When The Clientele stopped making music, around Bonfires on the Heath, it was because I felt like it had gone out of control. It had gone from being this interesting, heartbreaking art-project to starting to threaten to sound like a normal band and I really didn’t want to be a part of that, so we stopped it. That was just one of the many reasons.

For me it has to not sound like a normal band, it has to go back to the vividness and the inspiration of before. And actually what we’ve done does sound like we have that. So as long as we carry on having that, we’ll carry on and make another record. If not, we’ve made five records and five records is enough for any band really. Unless you’re Robert Wyatt.”

Sachet Portion Control Front_Back_LPHere’s another song from Sachet’s excellent first album “Portion Control” – the fuzzy “Neenish Tart” which ends side one of the LP, which arrived in the mail last week from Sydney label Strange Pursuits.

“Neenish Tart” evokes strong memories of two very favourite (and related) Scottish bands from the mid-1980s – The Pastels (from Glasgow) and Shop Assistants (from Edinburgh).

It’s probably infuriating for new bands for a comparison to be made between a song they released in 2017 and the music from 30 years ago of some bands they may never have heard of. However, there are thousands of fans of those two bands who have never heard of Sachet who would love this song and album if they knew about it… so here we are.

Sachet represent in 2017 the spirit of the DIY 80s when “indie” was really independent pop music. Self-recorded, unapologetically under-produced (that’s a good thing), self-releasing through their own label (which also releases a few other excellent bands), and largely overlooked, unseen, unheard by an audience who would appreciate their music if only they knew it existed.

The Pastels and Shop Assistants were around in the era of vibrant music print media and influential radio shows. They were written about (and mythologised) with the help of grainy photos in newsprint weeklies, in fanzines and in glossy music monthlies. The only places you could hear their music were a few BBC radio shows hosted by independent DJs, which anyone who wanted to hear the new sounds of the Pop Underground would listen to if they could (even around the world by exchange of cassette tapes).

Sachet exist in the era of information overload and perhaps even new music overload, where visibility across the thousands of websites depends on a budget for a PR campaign that a self-funded DIY label like Strange Pursuits can’t afford. Visibility today, even once obtained, is fleeting; quickly cached into online – and human – memory.  It’s a shame really, as Sachet – as with Lani & Sam’s previous band Day Ravies – represent a strong a pulse within the still-living International Pop Underground.

If you were wondering what a Neenish Tart is… according to Wikipedia it is an Australian invention (yeah, right. cf: Pavlova) but “the lemon-flavoured version of the tart most familiar to New Zealand residents is found in the Edmonds Cookery Book. It includes a filling made from butter, icing sugar, sweetened condensed milk and lemon juice in a flour-based pastry base topped with half standard white icing and half chocolate (cocoa added) icing.”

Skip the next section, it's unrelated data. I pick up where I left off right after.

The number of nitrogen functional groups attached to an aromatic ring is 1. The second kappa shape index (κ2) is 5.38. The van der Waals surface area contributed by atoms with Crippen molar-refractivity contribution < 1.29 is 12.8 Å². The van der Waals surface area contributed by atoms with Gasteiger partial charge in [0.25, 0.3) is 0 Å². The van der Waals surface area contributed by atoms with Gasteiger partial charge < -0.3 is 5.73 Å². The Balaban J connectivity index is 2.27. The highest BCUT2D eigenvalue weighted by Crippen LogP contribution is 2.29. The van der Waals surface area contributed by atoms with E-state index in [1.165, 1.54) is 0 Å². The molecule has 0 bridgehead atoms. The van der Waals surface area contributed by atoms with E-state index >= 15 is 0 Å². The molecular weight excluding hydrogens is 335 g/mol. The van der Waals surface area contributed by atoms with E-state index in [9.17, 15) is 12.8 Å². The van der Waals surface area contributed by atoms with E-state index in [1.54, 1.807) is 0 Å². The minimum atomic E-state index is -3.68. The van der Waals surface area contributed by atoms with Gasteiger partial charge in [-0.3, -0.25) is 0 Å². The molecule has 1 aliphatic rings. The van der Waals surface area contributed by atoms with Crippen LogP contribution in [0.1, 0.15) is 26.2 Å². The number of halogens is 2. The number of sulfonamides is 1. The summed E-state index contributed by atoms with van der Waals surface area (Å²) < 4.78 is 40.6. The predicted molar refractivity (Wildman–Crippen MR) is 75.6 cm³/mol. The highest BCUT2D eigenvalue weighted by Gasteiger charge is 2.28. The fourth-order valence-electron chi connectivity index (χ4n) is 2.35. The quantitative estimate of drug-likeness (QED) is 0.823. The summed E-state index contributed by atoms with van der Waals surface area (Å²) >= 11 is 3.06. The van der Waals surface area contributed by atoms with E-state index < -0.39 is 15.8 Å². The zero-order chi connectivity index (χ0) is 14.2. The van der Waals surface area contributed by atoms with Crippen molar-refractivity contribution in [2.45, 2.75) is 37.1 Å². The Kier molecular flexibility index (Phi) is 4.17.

Aberdeen June Brides 14 Iced BearsAberdeen are a band from Los Angeles naturally. Aberdeen from LA were released on Sarah Records, a Bristol, UK label. “Byron” was their first single for the label, back in 1994. This version of “Byron” however is from a newly-released album of KXLU radio sessions called “Three Wishes: Part Time Punks Sessions” featuring 4 tracks each from Aberdeen, The June Brides and 14 Iced Bears.

If you are new to Aberdeen they have an extensive but hard-to-find back catalogue to explore, and also a treasure-rich Bandcamp page for the dedicated fan. The catalogue of singer Beth Arzy’s other band Trembling Blue Stars is also worth exploring.

This version of “Byron” starts with a recording of legendary and influential UK radio DJ John Peel introducing the original Sarah Records single on his show. I first heard all three bands on cassette tapes of John Peel radio shows sent to me from the UK, so the song – and its introduction – sets the scene perfectly to introduce this album here.

It’s an unexpectedly essential collection from these bands, considering the time elapsed since these songs first made their way in the world. All 3 bands deliver spirited performances and 14 Iced Bears in particular still sound like they did on their Peel Sessions recordings – a beguiling combination of the naive melodic charm of The Pastels and the fuzzy noise pop of Jesus & Mary Chain.


Peak Body EPBack in January we introduced Peak Body via their song “Feelings” on the “Community 4” compilation of Hobart, Tasmania underground music. “Feelings” is on their debut EP, out today as digital download and cassette. Here’s another song – Life’s Hard” – from the EP:

Peak Body describe their sound as minimalist electronic post-punk – which it mostly is, particularly on the perfect “Feelings”. The addition of tremolo and surf twang guitar to “Life’s Hard” transforms the early 80s attitude and Young Marble Giants styled tension into something even more intriguing and menacing.

Later on the EP there’s more tremolo and twang and a reduction in volume and pace with the last two songs, “Girl Gang” and “Diamonds”, sounding like they wouldn’t be out of place as roadhouse slow-dance songs from the first series of Twin Peaks.

Top sounds once again from the Hobart underground.